Saturday, 2 May 2009

When Two Seasons Clash*: Butternut Squash & Sorrel Curry

Tired looking butternut squash in the cupboard. Googled. Found my dear friend, Niamh (Eat Like A Girl)'s squash, chickpeas and spinach curry recipe.

No spinach.

Then. A moment of what passes for inspiration in our house:

Feral sorrel from our abandoned vegetable patch (don't ask) growing outside the backdoor. It worked. No need for lemon juice - the acidity of the Sorrel balanced the appalling non-seasonality of the squash.

Thanks Niamh.

In case anyone thought otherwise, this is not a Tintern Abbey-style blog ("the spontaneous overflow of powerful feelings from emotions recollected in tranquility."). It's real-time, and that Cotes-du-Rhone is 14.5%.

*For those of you who behaved at university in the early 80s the heading of this article might be a mystery. Or at least you may not get the full benefit of the play on words (this is really a stretch but stay with me).

The conscious reggae act, Culture, enjoyed their greatest moment with "Two Sevens Clash", which dealt with the appalling 1976-77 electoral violence in Jamaica between supporters of Michael Manley and Edward Seaga. Bob Marley famously forced the protagonists to shake hands on stage at Smile Jamaica (just a few days after being wounded himself at a rally). I once went to see Culture in Glasgow. There were twelve people in the audience. It was terrific.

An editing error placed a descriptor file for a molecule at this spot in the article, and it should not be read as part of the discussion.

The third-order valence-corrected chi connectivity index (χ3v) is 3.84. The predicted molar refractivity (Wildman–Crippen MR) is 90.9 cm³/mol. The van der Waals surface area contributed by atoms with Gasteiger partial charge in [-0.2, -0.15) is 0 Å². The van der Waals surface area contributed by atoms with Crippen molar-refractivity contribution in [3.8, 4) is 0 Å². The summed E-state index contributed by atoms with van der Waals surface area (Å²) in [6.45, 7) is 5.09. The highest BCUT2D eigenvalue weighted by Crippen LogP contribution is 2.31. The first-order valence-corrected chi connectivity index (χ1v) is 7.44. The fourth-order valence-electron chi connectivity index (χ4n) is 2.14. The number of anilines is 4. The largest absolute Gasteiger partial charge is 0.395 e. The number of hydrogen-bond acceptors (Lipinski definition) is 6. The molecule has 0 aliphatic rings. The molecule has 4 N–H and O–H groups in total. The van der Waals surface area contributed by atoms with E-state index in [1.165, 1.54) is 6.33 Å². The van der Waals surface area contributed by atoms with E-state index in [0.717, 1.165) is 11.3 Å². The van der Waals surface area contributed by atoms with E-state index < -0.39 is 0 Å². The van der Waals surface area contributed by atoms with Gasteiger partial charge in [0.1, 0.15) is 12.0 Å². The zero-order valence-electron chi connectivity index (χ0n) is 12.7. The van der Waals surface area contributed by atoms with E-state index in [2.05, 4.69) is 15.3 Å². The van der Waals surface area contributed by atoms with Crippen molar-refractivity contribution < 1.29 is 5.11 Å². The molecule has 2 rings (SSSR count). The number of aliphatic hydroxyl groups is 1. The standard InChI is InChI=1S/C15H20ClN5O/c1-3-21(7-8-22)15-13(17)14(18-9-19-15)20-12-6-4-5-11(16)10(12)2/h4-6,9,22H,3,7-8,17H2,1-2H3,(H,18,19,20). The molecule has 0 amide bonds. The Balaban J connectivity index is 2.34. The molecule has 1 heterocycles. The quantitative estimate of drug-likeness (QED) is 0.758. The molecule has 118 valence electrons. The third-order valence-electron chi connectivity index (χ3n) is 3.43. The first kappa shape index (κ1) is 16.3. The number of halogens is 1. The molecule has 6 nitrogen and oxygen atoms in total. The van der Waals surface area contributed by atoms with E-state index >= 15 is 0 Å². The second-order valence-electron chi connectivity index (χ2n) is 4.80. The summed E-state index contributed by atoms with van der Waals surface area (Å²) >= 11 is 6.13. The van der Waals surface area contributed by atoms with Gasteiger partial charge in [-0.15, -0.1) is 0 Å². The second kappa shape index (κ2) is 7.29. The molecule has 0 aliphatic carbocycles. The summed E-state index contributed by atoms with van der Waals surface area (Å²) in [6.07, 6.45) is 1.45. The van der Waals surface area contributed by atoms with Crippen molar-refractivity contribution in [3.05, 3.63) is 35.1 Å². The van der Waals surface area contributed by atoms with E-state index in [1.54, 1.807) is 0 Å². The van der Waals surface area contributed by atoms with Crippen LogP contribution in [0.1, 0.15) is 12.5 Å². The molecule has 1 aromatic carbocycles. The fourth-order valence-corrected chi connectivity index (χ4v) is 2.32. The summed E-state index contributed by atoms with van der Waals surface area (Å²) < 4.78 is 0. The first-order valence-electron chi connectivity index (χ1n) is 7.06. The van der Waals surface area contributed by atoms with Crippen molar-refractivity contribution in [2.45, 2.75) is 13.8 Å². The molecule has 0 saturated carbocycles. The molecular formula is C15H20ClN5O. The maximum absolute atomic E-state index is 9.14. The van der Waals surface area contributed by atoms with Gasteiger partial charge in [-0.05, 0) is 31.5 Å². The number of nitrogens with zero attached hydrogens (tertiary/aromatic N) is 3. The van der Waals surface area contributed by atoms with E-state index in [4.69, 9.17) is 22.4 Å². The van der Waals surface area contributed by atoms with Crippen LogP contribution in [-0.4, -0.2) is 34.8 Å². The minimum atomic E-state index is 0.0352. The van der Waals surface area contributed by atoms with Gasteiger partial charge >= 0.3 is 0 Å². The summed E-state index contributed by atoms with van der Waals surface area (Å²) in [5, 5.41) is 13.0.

Consider yourself educated.


  1. The binary trencherman! More semantic ingredients:
    In the "Two Sevens Clash" song from the album, the chorus goes: "Wat a liiv an bambaie / When the two sevens clash?" It's patois for "What is left for by and by", and is sometimes used in Jamaica to refer to leftovers. I'd venture that this was a subconscious reference on your behalf anyway.
    I add it here merely as a side dish, if you will. For fusion-style seasoning, the esperanto version of "bon appétit":
    Bonan apetiton!

  2. 'Feral sorrel' - you are a wordsmith. Nice.

  3. Thanks both. I obviously need to brush up on my Patois. I have been listening to that song for twenty years without understanding it.

  4. Culture great band saw them too but nt as wild as Clint Eastwood and General Saint

  5. Gastro1 - your enthusiasm for multi-generational butchers and Jamaican toasters no bounds. They were indeed awesome.